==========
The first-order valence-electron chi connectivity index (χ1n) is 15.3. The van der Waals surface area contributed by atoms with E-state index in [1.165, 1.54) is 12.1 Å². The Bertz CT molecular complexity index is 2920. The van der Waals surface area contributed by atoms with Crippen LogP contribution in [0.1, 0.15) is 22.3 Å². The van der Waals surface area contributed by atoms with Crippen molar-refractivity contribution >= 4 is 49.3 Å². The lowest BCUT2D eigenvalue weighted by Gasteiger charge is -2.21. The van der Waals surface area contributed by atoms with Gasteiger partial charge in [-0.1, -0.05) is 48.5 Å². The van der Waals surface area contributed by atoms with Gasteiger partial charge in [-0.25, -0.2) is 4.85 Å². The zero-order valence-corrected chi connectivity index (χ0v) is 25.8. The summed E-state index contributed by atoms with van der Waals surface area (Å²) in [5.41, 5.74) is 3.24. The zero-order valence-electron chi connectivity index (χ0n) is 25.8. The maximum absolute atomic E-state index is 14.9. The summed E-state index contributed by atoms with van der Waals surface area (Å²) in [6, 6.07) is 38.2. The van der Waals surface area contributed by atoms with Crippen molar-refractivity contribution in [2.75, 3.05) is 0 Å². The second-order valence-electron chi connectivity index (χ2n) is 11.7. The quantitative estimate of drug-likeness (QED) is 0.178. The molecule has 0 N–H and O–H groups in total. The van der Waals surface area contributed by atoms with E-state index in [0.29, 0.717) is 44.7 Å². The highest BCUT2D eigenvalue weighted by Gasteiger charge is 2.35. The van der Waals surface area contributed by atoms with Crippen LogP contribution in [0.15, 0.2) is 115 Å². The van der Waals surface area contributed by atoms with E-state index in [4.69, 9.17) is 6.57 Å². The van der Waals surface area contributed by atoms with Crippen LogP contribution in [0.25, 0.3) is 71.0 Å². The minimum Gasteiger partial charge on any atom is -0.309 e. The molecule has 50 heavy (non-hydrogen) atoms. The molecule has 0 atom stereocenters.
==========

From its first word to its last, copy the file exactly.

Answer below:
The first-order valence-electron chi connectivity index (χ1n) is 15.3. The van der Waals surface area contributed by atoms with E-state index in [1.165, 1.54) is 12.1 Å². The Bertz CT molecular complexity index is 2920. The van der Waals surface area contributed by atoms with Crippen LogP contribution in [0.1, 0.15) is 22.3 Å². The van der Waals surface area contributed by atoms with Crippen molar-refractivity contribution >= 4 is 49.3 Å². The lowest BCUT2D eigenvalue weighted by Gasteiger charge is -2.21. The van der Waals surface area contributed by atoms with Gasteiger partial charge in [-0.1, -0.05) is 48.5 Å². The van der Waals surface area contributed by atoms with Gasteiger partial charge in [-0.25, -0.2) is 4.85 Å². The zero-order valence-corrected chi connectivity index (χ0v) is 25.8. The summed E-state index contributed by atoms with van der Waals surface area (Å²) in [5.41, 5.74) is 3.24. The zero-order valence-electron chi connectivity index (χ0n) is 25.8. The maximum absolute atomic E-state index is 14.9. The summed E-state index contributed by atoms with van der Waals surface area (Å²) in [6, 6.07) is 38.2. The van der Waals surface area contributed by atoms with Crippen molar-refractivity contribution in [2.75, 3.05) is 0 Å². The second-order valence-electron chi connectivity index (χ2n) is 11.7. The quantitative estimate of drug-likeness (QED) is 0.178. The molecule has 0 N–H and O–H groups in total. The van der Waals surface area contributed by atoms with E-state index in [0.29, 0.717) is 44.7 Å². The highest BCUT2D eigenvalue weighted by Gasteiger charge is 2.35. The van der Waals surface area contributed by atoms with Crippen LogP contribution in [0.15, 0.2) is 115 Å². The van der Waals surface area contributed by atoms with E-state index in [4.69, 9.17) is 6.57 Å². The van der Waals surface area contributed by atoms with Crippen LogP contribution in [0.25, 0.3) is 71.0 Å². The minimum Gasteiger partial charge on any atom is -0.309 e. The molecule has 50 heavy (non-hydrogen) atoms. The molecule has 0 atom stereocenters.